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If we say we have no sin, we deceive ourselves, and the truth is not in us. If we confess our sins, he is faithful and just to forgive us our sins and to cleanse us from all unrighteousness. If we say we have not sinned, we make him a liar, and his word is not in us. (1 John 1:8-10 ESV)

In my own experience, I find it far easier to see the sin in the lives of other people. For me, it is easier to excuse, justify, dismiss, or ignore the sin in my own life. Maybe it’s just me, but if you can relate, I hope that you’ll prayerfully and carefully consider the words of the Apostle John in today’s focal Scripture.

Anyone who claims they “have no sin” is not being honest. Once I met a well-educated man who really believed that it was possible for God’s saints to achieve sinless perfection in this life. One of the major risks we face when we fail to acknowledge the truth that true followers of Jesus will sin less but will not be sinless (in this life) is we begin to dismiss our own need for Jesus. Pride begins to sneak in as we begin imagining ourselves to be much better than we really are.

In Christ we have the beautiful promise of forgiveness when we confess the sin in our lives. I find it important to stop for a moment and remind you: for the true follower of Jesus, sin does not diminish the saving work God has and is doing in our lives. More simply, you can’t lose your salvation because of sin and failures in your life. But, more importantly, sin can and does impact our relationship with God.

Because God disciplines those He loves (Hebrews 12:6), we should be careful to never ignore or minimize the Holy Spirit’s conviction in our own lives. Too often I am quick to dismiss or try to move past God’s correction. In these moments, I try to pray about everything else except what God has already revealed to me. Instead of dismissing or minimizing God’s correction, we should carefully listen and in love respond to God with the Biblical response of repentance.

I once heard of a seminary student who had written a paper for a class on 1 Timothy 1:15. The seminary student, who later became a well-known pastor and author, was a bit surprised when he received the graded paper back from the professor with a simple note in red ink: “re-read 1 Timothy 1:15, re-write your paper”. The student, confident that he had carefully examined the assigned Scripture waited until after class and approached the professor’s desk. He set his paper on the professor’s desk and pleaded his case. The professor, without even looking up, simply grabbed the paper and circled a word in the focal Scripture from 1 Timothy 1:15… any guesses what the word was?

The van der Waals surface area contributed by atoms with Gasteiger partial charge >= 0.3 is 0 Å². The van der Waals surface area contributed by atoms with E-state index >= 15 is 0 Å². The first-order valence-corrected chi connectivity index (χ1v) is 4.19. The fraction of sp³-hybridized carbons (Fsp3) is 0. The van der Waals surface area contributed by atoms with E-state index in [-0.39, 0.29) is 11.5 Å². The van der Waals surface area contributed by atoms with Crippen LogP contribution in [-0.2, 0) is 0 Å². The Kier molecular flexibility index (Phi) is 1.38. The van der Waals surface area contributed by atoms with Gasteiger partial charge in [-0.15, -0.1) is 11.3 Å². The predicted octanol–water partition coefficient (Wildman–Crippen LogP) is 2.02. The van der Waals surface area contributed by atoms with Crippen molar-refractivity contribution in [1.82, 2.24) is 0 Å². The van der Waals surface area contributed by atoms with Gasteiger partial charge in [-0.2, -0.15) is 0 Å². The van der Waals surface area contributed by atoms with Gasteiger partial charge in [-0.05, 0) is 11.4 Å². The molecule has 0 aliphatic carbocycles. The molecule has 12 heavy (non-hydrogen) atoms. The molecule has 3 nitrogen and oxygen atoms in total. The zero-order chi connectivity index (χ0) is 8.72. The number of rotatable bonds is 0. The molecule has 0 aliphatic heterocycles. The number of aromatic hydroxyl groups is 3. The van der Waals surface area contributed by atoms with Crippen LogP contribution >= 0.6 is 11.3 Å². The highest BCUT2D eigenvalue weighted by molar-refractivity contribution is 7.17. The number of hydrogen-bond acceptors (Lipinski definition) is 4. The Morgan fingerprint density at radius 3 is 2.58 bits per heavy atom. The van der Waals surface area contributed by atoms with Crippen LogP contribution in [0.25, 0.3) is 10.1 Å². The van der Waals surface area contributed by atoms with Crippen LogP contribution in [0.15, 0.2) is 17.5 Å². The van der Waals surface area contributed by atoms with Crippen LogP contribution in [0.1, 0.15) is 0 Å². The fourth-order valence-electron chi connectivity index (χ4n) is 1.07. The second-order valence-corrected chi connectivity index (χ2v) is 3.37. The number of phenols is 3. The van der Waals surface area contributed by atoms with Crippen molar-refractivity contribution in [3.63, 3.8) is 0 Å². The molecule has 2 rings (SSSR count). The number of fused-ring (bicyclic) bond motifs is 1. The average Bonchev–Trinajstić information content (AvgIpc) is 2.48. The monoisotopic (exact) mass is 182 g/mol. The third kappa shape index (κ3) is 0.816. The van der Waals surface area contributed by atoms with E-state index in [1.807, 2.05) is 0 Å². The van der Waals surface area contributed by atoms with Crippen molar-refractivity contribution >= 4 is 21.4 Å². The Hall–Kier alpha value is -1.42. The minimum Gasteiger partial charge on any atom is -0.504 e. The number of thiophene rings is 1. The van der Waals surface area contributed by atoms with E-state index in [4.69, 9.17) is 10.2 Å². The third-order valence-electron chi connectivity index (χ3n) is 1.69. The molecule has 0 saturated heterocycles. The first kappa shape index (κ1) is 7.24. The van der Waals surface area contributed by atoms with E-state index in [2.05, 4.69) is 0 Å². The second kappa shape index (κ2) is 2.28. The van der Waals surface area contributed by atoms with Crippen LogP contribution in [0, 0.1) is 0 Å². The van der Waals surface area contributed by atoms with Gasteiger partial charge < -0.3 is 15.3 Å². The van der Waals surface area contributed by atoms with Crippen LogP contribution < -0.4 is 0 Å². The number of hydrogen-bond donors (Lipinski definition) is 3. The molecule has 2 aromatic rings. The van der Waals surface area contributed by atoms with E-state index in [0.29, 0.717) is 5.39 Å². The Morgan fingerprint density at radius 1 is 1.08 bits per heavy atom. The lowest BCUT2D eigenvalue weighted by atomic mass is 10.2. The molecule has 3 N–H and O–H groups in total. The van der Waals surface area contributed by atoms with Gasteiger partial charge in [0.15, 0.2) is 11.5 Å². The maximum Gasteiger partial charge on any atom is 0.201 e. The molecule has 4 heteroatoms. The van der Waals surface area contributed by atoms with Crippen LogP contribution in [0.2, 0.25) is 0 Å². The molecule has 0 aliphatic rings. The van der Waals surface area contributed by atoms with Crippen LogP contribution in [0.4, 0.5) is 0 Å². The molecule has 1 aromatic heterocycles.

The saying is trustworthy and deserving of full acceptance, that Christ Jesus came into the world to save sinners, of whom I am the foremost. (1 Timothy 1:15 ESV)

The Apostle Paul never lost sight of an incredibly important truth: Jesus Christ came into the world to save sinners, and he was (active tense, presently) the foremost. In all his time as an apostle, serving Jesus, Paul never lost sight of His desperate need for Jesus. Have you? Before we can humbly move forward in this 40 Days of Prayer and Fasting, each of us must face the truth: we are sinners who have become saints through faith in Jesus, but the work He is doing is not complete (Philippians 1:6). Have we let pride sneak in our own lives to blind us from our own sin? How is that sin keeping us from a deeper, more intimate relationship with Jesus?

Father, today I confess my sin and ask for forgiveness. Lord, help me not to be generic in my life by saying things like “if I have sinned”, instead let me carefully and prayerfully seek Your guidance and correction. I need you Jesus, every day, every moment. Please help me confess of sin in my life, no matter how painful or frustrating it may be. Lord, I want to be closer to you than I ever have been before. I want to follow where You are leading. Thank you for the forgiveness and mercy I have in Jesus, it is in Jesus’ name I pray, amen.

Categories: Devotion